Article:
Firing — Business Management Daily: Free Reports on Human Resources, Employment Law, Office Management, Office Communication, Office Technology and Small Business Tax Business Management Daily — Business Management Daily: Free Reports on Human Resources, Employment Law, Office Management, Office Communication, Office Technology and Small Business Tax Page 69
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Firing

There’s danger in every aspect of firing, from WARN Act layoffs and exit interviews to constructive discharge and more.

Learn how to fire an employee and sidestep wrongful termination lawsuits, with battle-tested firing procedures, and employment termination letters. At last, you can fire at will!

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For the second time since 2009, Product Fabricators is being charged with disability discrimination. Accord­­ing to an EEOC complaint, the Pine City-based sheet metal manufacturer fired an injured employee instead of accommodating him.
Employees who lie when confronted about wrongdoing are ineligible for unemployment compensation benefits—at least if the lie concerned something about which the employer could reasonably expect the truth.
Here’s an important reminder to pass along to managers and supervisors: Simply dismissing a disabled employee’s request for accommodations is folly unless it is crystal clear that no accommodation is possible.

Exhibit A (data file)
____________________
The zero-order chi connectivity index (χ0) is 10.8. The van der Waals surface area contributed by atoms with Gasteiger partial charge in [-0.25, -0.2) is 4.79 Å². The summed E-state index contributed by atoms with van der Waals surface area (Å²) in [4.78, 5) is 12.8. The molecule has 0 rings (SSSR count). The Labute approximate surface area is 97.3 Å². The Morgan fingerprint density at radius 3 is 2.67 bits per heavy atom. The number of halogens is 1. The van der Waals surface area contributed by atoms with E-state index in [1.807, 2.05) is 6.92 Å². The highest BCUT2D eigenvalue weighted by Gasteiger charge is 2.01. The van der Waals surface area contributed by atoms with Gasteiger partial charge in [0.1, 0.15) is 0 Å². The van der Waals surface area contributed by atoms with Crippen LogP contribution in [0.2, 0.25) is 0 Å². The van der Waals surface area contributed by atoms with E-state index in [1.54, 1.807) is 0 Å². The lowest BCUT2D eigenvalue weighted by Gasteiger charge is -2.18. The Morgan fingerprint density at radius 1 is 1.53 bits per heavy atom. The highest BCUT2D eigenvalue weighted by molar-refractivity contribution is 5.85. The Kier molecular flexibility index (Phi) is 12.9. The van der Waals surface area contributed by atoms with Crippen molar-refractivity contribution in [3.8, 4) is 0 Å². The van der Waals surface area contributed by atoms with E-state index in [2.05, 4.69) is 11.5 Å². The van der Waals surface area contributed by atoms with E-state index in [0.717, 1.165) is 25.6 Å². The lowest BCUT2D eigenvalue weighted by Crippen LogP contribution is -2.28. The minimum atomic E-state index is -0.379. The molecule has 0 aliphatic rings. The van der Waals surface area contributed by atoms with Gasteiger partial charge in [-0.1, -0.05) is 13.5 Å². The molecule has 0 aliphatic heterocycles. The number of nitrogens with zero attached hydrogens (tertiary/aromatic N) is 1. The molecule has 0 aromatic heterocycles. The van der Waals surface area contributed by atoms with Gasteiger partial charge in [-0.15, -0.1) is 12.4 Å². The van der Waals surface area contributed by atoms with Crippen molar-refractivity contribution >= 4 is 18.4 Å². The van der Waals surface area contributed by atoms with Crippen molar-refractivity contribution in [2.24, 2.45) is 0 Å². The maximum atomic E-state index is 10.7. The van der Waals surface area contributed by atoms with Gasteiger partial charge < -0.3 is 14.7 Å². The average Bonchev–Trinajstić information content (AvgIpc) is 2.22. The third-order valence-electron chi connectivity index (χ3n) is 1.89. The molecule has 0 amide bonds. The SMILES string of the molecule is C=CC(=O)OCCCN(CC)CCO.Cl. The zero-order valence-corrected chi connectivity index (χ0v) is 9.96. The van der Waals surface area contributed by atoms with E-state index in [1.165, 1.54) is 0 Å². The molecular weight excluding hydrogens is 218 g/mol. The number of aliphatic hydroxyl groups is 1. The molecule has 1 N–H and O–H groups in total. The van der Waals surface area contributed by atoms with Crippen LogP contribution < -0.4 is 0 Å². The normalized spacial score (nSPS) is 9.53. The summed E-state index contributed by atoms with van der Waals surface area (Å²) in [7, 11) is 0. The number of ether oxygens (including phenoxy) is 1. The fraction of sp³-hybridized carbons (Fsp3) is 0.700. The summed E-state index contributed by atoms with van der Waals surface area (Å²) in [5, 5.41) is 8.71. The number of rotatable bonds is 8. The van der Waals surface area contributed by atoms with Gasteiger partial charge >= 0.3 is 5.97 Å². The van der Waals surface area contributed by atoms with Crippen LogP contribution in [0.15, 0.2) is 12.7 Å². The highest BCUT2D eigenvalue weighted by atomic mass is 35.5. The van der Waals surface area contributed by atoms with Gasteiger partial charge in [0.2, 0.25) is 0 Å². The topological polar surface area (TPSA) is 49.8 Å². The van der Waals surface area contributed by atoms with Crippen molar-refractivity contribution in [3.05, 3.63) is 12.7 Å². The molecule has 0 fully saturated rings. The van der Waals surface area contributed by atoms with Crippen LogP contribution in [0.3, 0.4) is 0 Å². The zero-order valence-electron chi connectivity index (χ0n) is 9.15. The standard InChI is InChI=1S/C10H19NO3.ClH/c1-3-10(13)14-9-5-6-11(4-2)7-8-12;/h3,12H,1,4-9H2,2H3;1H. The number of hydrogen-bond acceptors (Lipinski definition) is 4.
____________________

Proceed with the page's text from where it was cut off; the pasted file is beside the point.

Here’s a case that shows how not to handle a discharge based on alleged wrongdoing on the part of a super­visor and his subordinate.
It’s a free country, right? Em­­ployees can express themselves however they want at work. Wrong. The right to free speech on the job only applies to public employees, and even then there are significant limitations.

Smart employers make sure that no employee is ever punished for taking FMLA leave. They do that by carefully cataloging when every employee takes FMLA leave. And if they must discipline an employee for attendance problems, they spell out the reason why each absence counted toward punishment.

When faced with discipline and the possibility of getting fired, some employees try to revive old complaints that have long since been resolved. They hope that resurrecting an old complaint will make their employer think twice about terminating. But employers are entitled to get work done. Don’t let a ploy like this prevent legitimate and necessary discipline.

A supervisor asks a worker to move some heavy boxes, which isn’t one of the worker’s usual duties. The worker refuses, claiming physical problems prevent him from doing so. What should the supervisor do? Fire him for insubordination?

When an employee senses that she may be in trouble and about to lose her job, she may begin to review the last year or so with an eye toward filing a pre-emptory lawsuit. If she suddenly remembers alleged acts of discrimination, she’s sure to complain. But she won’t win in the end if her employer can show it made the decision to fire her before she ever complained.
Some schoolyard bullies grow into workplace bullies. In most cases, their behavior won’t lead to a lawsuit. But that’s not always the case.
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